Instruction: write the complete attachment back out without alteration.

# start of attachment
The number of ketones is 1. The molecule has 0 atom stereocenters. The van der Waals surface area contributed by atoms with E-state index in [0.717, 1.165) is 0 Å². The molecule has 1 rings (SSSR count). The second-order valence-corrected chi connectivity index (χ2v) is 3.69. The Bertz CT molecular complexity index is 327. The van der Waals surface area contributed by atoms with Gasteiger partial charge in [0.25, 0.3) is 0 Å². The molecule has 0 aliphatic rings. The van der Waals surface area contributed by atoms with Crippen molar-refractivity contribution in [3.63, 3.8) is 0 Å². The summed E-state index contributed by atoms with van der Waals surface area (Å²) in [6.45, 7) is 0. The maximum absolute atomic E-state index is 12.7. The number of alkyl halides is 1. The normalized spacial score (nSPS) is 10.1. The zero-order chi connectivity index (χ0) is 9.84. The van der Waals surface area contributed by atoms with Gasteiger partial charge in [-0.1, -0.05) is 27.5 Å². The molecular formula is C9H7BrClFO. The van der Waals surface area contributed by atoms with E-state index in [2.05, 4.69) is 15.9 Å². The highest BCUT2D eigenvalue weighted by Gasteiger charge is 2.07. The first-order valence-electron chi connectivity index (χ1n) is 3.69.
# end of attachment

The number of ketones is 1. The molecule has 0 atom stereocenters. The van der Waals surface area contributed by atoms with E-state index in [0.717, 1.165) is 0 Å². The molecule has 1 rings (SSSR count). The second-order valence-corrected chi connectivity index (χ2v) is 3.69. The Bertz CT molecular complexity index is 327. The van der Waals surface area contributed by atoms with Gasteiger partial charge in [0.25, 0.3) is 0 Å². The molecule has 0 aliphatic rings. The van der Waals surface area contributed by atoms with Crippen molar-refractivity contribution in [3.63, 3.8) is 0 Å². The summed E-state index contributed by atoms with van der Waals surface area (Å²) in [6.45, 7) is 0. The maximum absolute atomic E-state index is 12.7. The number of alkyl halides is 1. The normalized spacial score (nSPS) is 10.1. The zero-order chi connectivity index (χ0) is 9.84. The van der Waals surface area contributed by atoms with Gasteiger partial charge in [-0.1, -0.05) is 27.5 Å². The molecular formula is C9H7BrClFO. The van der Waals surface area contributed by atoms with E-state index in [2.05, 4.69) is 15.9 Å². The highest BCUT2D eigenvalue weighted by Gasteiger charge is 2.07. The first-order valence-electron chi connectivity index (χ1n) is 3.69.